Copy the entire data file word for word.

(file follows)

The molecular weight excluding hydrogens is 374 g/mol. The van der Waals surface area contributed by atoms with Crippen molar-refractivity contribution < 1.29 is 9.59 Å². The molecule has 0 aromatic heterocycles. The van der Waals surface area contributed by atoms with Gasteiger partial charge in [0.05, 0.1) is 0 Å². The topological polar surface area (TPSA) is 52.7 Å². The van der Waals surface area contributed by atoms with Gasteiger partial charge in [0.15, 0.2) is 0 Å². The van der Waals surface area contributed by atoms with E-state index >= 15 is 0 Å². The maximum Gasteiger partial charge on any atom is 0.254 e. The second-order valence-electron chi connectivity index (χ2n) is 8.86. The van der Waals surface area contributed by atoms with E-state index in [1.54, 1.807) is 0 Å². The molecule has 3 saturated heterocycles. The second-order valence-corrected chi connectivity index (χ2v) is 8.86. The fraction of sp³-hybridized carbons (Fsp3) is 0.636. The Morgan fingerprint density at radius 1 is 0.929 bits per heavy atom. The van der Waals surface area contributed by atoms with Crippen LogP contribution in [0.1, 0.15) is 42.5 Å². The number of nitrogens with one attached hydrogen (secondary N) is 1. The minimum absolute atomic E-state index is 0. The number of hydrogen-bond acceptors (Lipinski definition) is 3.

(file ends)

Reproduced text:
The molecular weight excluding hydrogens is 374 g/mol. The van der Waals surface area contributed by atoms with Crippen molar-refractivity contribution < 1.29 is 9.59 Å². The molecule has 0 aromatic heterocycles. The van der Waals surface area contributed by atoms with Gasteiger partial charge in [0.05, 0.1) is 0 Å². The topological polar surface area (TPSA) is 52.7 Å². The van der Waals surface area contributed by atoms with Gasteiger partial charge in [0.15, 0.2) is 0 Å². The van der Waals surface area contributed by atoms with E-state index >= 15 is 0 Å². The maximum Gasteiger partial charge on any atom is 0.254 e. The second-order valence-electron chi connectivity index (χ2n) is 8.86. The van der Waals surface area contributed by atoms with E-state index in [1.54, 1.807) is 0 Å². The molecule has 3 saturated heterocycles. The second-order valence-corrected chi connectivity index (χ2v) is 8.86. The fraction of sp³-hybridized carbons (Fsp3) is 0.636. The Morgan fingerprint density at radius 1 is 0.929 bits per heavy atom. The van der Waals surface area contributed by atoms with Crippen LogP contribution in [0.1, 0.15) is 42.5 Å². The number of nitrogens with one attached hydrogen (secondary N) is 1. The minimum absolute atomic E-state index is 0. The number of hydrogen-bond acceptors (Lipinski definition) is 3.